Cry, the Beloved Country (Oprah's Book Club)

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Ask a Book Question: The 35th in a Series (Oprah’s Classics)

Joan writes in with this question:I loved the regular Oprah Book Club and her Classics selections have made wonderful new or re-reading. The last Oprah Classic I know of is Anna Karenina, last summer. Can you tell me if there have been more recent Oprah Classics? Thanks so much.Much as I am tempted, I’ll spare my readership another discussion on the pros and cons of Oprah’s Book Club. (The short answer is that I think it’s good. You can read why here.) Oprah relaunched her famed book club in the summer of 2003 with John Steinbeck’s East of Eden and since then has recommended six books to her viewers. Oprah selected Alan Paton’s somewhat forgotten novel about South Africa, Cry, the Beloved Country in September 2003. She opened 2004 by recommending Gabriel Garcia Marquez’s masterpiece of magical realism, One Hundred Years of Solitude followed by The Heart Is a Lonely Hunter by Carson McCullers in April 2004. In June of 2004 Oprah recommended Leo Tolstoy’s Anna Karenina. I remember being struck by Oprah’s bookselling power when I saw dozens of copies of Anna Karenina for sale at New Jersey Turnpike rest stops that summer next to John Grisham and Sue Grafton novels. Oprah has made only one pick since then: Pearl S. Buck’s epic about China, The Good Earth. She hasn’t made a selection in a while so you may want to look out for a new Oprah pick soon. You can bookmark this page to keep track of all her selections. Thanks for the question!

Oprah and the Classics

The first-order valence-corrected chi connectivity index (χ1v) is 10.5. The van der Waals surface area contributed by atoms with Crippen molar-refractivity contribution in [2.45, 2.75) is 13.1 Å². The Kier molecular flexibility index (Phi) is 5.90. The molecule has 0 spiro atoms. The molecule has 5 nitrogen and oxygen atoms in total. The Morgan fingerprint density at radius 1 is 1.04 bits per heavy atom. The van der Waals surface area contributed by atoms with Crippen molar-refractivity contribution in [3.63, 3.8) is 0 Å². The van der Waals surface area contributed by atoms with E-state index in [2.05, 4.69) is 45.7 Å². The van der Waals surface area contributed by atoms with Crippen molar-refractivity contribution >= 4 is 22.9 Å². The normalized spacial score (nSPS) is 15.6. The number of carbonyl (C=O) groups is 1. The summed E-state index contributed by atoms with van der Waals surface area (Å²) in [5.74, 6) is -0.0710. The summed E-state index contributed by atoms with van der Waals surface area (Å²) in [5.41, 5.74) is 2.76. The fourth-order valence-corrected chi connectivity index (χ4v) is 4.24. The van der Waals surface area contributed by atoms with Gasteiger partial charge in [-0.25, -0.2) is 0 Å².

Last summer Oprah’s book club returned from its hiatus touting Nobel Laureate John Steinbeck’s East of Eden as “the book that brought Oprah’s Book Club back.” By doing this she turned her powerful book club on its head. Up until this point, book industry types had been treating the Oprah book club as a lottery of sorts by which a previously unknown (but hardworking and extremely talented writer) could be lifted from obscurity and delivered into the homes of readers everywhere. Apparently, after much behind-the-scenes horsetrading and Jonathan Franzen’s high profile disdain for receiving the award for The Corrections, Oprah became disgusted with the politics and controversy surrounding her club and suspended it. Then, months later she brought it back, and now she is sticking, more or less, to the classics. Recently, in fact, she announced her next selection, which happens to be one of my favorite books of all time, One Hundred Years of Solitude by another Nobel Laureate Gabriel Garcia Marquez. (Between the two Nobel Laureates, by the way, was Cry, the Beloved Country a largely forgotten book from the 1940s by Alan Paton.) Many serious readers, and perhaps I might suggest that they are being a bit snooty, are inconsolably annoyed that the covers of books that they have adored for decades are suddenly besmirched by book club logos. If anything is to be blamed, though, it is not Oprah for placing her mark on these “sacred” books; it is, perhaps, our greater culture of reading. In a better world, Steinbeck and Marquez, to give two examples, would be so widely read, that naming them for this book club would seem utterly ridiculous. Instead, and we should be happy about this, East of Eden, thanks to Oprah, was one of the most widely read books of 2003, and the same will likely be true of One Hundred Years of Solitude in 2004. So, perhaps the earlier incarnation of the Oprah Club was getting ahead of itself as it steered readers to somewhat more obscure books though they had never read, or perhaps even heard of, many of the classics. In the end, one can hardly fault Oprah for making readers out of millions of Americans, though the marketing effort behind the whole thing can make one a bit queasy. In an excellent guest post to The Millions a few months back, the author Kaye Gibbons (Ellen Foster, A Virtuous Woman) wrote about her experience of being plucked from relative obscurity and brought to national prominence after being selected for the Oprah Book Club. If you haven’t yet read it, here it is.

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